I just heard an ad for hair-care products that are allegedly "certified hypoallergenic." There's no such thing, is there? And is it illegal to make that claim?
Shirley C. Wynnewood, Penn.
A. Dearest Shirley,
Hark! The holidays are here, and many of us might soon find ourselves in situations where we need to look sparkly and shiny, and even smell marginally pleasant. Your letter is a good reminder that we should be careful what we slather on our bodies. Many makers of beauty products have an ugly reputation when it comes to environmental and health claims. We've offered tips for navigating labels before, but it never hurts to freshen up a bit.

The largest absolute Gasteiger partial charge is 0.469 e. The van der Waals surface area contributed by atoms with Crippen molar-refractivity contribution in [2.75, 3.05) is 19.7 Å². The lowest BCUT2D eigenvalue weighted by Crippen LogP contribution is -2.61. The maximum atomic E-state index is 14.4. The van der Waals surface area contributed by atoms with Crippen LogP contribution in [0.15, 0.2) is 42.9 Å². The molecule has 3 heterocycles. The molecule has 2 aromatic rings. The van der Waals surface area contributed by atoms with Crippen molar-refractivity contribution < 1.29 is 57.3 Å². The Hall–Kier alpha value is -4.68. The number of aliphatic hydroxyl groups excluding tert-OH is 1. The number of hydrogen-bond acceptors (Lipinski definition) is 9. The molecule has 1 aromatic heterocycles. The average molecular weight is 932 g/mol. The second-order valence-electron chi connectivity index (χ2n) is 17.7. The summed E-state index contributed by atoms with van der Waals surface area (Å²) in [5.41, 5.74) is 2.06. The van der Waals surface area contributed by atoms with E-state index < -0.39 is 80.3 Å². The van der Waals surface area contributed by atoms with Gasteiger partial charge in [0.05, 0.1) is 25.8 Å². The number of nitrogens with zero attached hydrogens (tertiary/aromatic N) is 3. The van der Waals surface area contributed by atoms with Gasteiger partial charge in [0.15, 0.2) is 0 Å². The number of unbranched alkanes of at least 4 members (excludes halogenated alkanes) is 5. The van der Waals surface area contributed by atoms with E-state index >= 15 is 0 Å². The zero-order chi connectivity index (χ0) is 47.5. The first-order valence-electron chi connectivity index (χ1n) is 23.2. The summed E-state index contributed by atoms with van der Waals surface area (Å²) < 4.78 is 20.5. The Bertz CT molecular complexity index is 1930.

To answer your specific question, there is no such thing as certified hypoallergenic (in fact, there's barely such a thing as hypoallergenic). But it is not illegal to use the term, because there are also no standards governing its use. A spokesperson from the Food and Drug Administration, which regulates product labels, told me that hypoallergenic "means whatever a particular company wants it to mean." Other terms are not so lucky: Many fall under guidelines issued by the FDA, which works with the Department of Justice to curb the most unseemly labeling offenses. But the FDA cannot -- and does not pretend to -- regulate every word on every product. Kind of a kicky opportunity for cosmetics companies, and a headache for consumers.